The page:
Education: The Big Picture

An Ivorian refugee child reads from a chalkboard at a school in the town of Douplay, in Nimba County.

© UNICEF/NYHQ2011-0025/Frederic Sautereau

Why can’t every child go to school?

Every girl and boy has the right to a good education, but millions of children and young people miss out. Education isn’t just about finding a job. When one is educated one is more likely to be aware of his/her rights, and better able to make sure that those rights are respected. Education gives people choices-- and the confidence to take advantage of those choices.

Education is important not just for the individual, but also for members of the individual’s community. For example, a student can share what she has learned about staying healthy with her family. She can teach her friends about safety issues. She’ll be in a better position to be an active, participating member of her community and may even convince someone of the value of an education for every child. She’ll also be exercising her right to education, which is a right defined in the Convention on the Rights of the Child.

Some of the reasons why so many children might not be able to attend school include:

  • Poverty: Families may have difficulty affording school fees or the cost of uniforms, or may need and children to work to contribute to the family income.
  • Safety: Families may keep their children at home if they feel the journey to school is too long or that it's dangerous to walk to school alone. They may also be worried about bullying, sexual harassment or violence, especially for girls.
  • Local traditions: In some countries, families place more emphasis on the education of boys, and may not believe it is important to send their daughters to school. Girls may also be forced to marry young, drop out of school, and dedicate themselves to housework.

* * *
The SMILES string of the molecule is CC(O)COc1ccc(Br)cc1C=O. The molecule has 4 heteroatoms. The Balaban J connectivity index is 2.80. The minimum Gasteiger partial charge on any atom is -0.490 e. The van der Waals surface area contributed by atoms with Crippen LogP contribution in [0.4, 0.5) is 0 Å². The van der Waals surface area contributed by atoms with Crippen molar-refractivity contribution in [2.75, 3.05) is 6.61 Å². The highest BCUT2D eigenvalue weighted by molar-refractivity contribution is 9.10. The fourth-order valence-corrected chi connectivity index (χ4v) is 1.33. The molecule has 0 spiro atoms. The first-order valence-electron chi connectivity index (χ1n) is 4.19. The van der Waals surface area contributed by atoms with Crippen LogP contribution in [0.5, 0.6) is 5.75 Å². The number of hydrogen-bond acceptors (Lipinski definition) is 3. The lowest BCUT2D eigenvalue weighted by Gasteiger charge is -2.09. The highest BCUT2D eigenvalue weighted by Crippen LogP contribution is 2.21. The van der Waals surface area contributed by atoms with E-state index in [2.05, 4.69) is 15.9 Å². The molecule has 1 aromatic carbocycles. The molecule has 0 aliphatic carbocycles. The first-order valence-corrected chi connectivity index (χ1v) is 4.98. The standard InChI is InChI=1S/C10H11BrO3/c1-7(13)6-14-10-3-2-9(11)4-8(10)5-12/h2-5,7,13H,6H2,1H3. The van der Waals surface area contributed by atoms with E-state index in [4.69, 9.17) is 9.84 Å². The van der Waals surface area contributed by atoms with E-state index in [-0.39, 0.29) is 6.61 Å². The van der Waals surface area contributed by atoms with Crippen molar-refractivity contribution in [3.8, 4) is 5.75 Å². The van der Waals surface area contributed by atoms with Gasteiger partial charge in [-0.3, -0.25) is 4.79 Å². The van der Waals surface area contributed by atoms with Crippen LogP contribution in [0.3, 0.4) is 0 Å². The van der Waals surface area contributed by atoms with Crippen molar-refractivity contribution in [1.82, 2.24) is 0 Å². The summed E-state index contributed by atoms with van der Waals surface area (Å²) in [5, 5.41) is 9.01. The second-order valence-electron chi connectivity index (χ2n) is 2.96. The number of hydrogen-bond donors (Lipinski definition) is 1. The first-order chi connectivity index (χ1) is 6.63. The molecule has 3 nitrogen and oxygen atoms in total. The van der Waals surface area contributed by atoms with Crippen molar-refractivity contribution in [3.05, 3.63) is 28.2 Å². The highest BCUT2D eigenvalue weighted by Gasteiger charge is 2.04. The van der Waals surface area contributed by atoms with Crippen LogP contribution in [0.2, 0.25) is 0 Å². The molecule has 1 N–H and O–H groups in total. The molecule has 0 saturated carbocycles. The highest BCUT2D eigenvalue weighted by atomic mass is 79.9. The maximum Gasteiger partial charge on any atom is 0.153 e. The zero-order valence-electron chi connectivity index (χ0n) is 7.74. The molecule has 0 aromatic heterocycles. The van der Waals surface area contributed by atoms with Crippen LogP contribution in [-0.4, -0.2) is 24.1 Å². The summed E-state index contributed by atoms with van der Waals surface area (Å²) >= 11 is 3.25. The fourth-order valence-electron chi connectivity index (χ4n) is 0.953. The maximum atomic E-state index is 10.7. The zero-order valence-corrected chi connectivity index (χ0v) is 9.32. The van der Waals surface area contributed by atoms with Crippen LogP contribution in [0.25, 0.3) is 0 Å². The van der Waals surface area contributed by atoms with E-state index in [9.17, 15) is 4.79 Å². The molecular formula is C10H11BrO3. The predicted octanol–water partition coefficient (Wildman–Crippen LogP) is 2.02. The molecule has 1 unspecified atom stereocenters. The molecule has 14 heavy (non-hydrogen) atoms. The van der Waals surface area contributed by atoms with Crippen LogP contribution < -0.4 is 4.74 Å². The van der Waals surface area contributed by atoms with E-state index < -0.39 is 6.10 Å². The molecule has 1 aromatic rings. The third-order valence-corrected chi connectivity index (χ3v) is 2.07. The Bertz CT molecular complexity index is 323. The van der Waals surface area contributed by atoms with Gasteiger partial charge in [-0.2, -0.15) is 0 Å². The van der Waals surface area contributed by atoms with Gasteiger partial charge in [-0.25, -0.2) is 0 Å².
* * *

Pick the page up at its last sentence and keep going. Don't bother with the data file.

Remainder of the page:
• Emergencies: Conflicts, economic crises and natural disasters prevent millions of children around the world from getting an education.

Other forms of education

Most often we think of schools when we think about education, but learning happens in other ways too:

  • Non-formal education involves learning via organized activities outside of school. For example, teens learn organizational and leadership skills by volunteering in their community or being part of a youth organization.
  • Informal education happens while talking to friends or parents. For example, one can learn important life skills such as how to prevent HIV by discussing it with friends.

Education at home here in South Kivu

As a new schoolyear is starting, it seems very important for me to talk to you about children’s...

read more

Let’s give Congolese children the means to succeed going back to sch...

After two months spent at home, the DRC student will get back on the school path on September 08,...

read more


Bujumbura by Bus – A Long Walk To Peace!

The Great Lakes region has been the scene of recurring wars. It is important to show this long path...

read more

What Do You Expect From Education?

Consistently you would espouse that this is the revolutionary time period of education as society...

read more


So many people hate LGTB people. But why? Why make someone's life a living...

Source: http://www.voicesofyouth.org/en/posts/is-it-controversial----2

The LGBT rights

Hello everyone.. My first reblog on VOY is going to be a recent post I read written by the blogging intern Maria (http://www.voicesofyouth.org/en/users/227642).The subject of the post is the rights of LGBT people. And to be honest with you, this post is to express my feelings about this...

read more

How to Die Completely Empty

Million of ideas cook up in our mental stoves Minute by minute our minds travel miles away I...

read more


Education: The Key to Change

High School has gone by more quickly than I would have ever imagined. Most of us get overwhelmed with attempting to balance school, sports, extracurricular activities and social life (if you don’t, you are a super human, props). Time gets so limited that even every second counts. I laughed as a si...

read more

Youth inclusion in governance: #30PercentOrNothing vs. #30PercentForWe...

Many Nigerians have, in recent months, decried the low level of participation of the youth in governance. The issue has become a trending topic both online and offline but this did not just happen in an instant. During a national conference earlier this year, a coalition of youths brough...

read more


The Platform for Geniuses – NTSE

NTSE is National Talent Search Examination that is held every year for Indian students settled in...

read more

One step in the democratization of education is off-campus learning

In recent times, online education has become more and more popular. It began with independent grou...

read more


show more